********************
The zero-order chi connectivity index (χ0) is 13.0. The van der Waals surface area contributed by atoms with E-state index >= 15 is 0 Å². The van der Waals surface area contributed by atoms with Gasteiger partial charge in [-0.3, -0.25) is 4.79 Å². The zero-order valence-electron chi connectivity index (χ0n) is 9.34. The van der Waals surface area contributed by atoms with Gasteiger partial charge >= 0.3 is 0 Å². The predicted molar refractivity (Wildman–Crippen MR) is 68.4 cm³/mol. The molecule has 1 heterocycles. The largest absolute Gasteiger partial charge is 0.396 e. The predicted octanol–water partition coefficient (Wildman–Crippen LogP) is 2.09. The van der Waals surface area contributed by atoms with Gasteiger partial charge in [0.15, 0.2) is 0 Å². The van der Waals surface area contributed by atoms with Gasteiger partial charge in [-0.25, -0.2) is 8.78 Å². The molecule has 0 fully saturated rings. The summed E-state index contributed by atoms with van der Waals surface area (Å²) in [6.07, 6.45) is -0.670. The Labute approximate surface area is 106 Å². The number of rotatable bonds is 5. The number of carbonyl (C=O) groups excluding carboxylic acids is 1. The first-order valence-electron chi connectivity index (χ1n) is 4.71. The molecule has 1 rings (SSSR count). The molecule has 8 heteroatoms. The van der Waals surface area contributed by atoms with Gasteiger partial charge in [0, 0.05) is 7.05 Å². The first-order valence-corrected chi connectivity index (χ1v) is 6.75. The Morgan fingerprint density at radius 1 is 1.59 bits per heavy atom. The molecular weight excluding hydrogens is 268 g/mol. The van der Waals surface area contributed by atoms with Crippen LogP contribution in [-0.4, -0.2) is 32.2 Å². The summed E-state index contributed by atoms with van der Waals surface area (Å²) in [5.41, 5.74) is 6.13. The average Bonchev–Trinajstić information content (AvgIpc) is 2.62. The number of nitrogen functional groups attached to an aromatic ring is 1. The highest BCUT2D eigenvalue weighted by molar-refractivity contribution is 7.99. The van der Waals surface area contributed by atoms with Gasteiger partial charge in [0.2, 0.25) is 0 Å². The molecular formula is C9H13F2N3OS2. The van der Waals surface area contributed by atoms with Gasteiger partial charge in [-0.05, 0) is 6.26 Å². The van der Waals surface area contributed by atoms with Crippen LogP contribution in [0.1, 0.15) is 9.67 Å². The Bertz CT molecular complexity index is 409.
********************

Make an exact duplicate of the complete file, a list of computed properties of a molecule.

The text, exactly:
The zero-order chi connectivity index (χ0) is 13.0. The van der Waals surface area contributed by atoms with E-state index >= 15 is 0 Å². The van der Waals surface area contributed by atoms with Gasteiger partial charge in [-0.3, -0.25) is 4.79 Å². The zero-order valence-electron chi connectivity index (χ0n) is 9.34. The van der Waals surface area contributed by atoms with Gasteiger partial charge >= 0.3 is 0 Å². The predicted molar refractivity (Wildman–Crippen MR) is 68.4 cm³/mol. The molecule has 1 heterocycles. The largest absolute Gasteiger partial charge is 0.396 e. The predicted octanol–water partition coefficient (Wildman–Crippen LogP) is 2.09. The van der Waals surface area contributed by atoms with Gasteiger partial charge in [0.15, 0.2) is 0 Å². The van der Waals surface area contributed by atoms with Gasteiger partial charge in [-0.25, -0.2) is 8.78 Å². The molecule has 0 fully saturated rings. The summed E-state index contributed by atoms with van der Waals surface area (Å²) in [6.07, 6.45) is -0.670. The Labute approximate surface area is 106 Å². The number of rotatable bonds is 5. The number of carbonyl (C=O) groups excluding carboxylic acids is 1. The first-order valence-electron chi connectivity index (χ1n) is 4.71. The molecule has 1 rings (SSSR count). The molecule has 8 heteroatoms. The van der Waals surface area contributed by atoms with Gasteiger partial charge in [0, 0.05) is 7.05 Å². The first-order valence-corrected chi connectivity index (χ1v) is 6.75. The Morgan fingerprint density at radius 1 is 1.59 bits per heavy atom. The molecular weight excluding hydrogens is 268 g/mol. The van der Waals surface area contributed by atoms with Crippen LogP contribution in [-0.4, -0.2) is 32.2 Å². The summed E-state index contributed by atoms with van der Waals surface area (Å²) in [5.41, 5.74) is 6.13. The average Bonchev–Trinajstić information content (AvgIpc) is 2.62. The number of nitrogen functional groups attached to an aromatic ring is 1. The highest BCUT2D eigenvalue weighted by molar-refractivity contribution is 7.99. The van der Waals surface area contributed by atoms with Gasteiger partial charge in [0.2, 0.25) is 0 Å². The molecular formula is C9H13F2N3OS2. The van der Waals surface area contributed by atoms with Gasteiger partial charge in [-0.05, 0) is 6.26 Å². The van der Waals surface area contributed by atoms with Crippen LogP contribution in [0.1, 0.15) is 9.67 Å². The Bertz CT molecular complexity index is 409.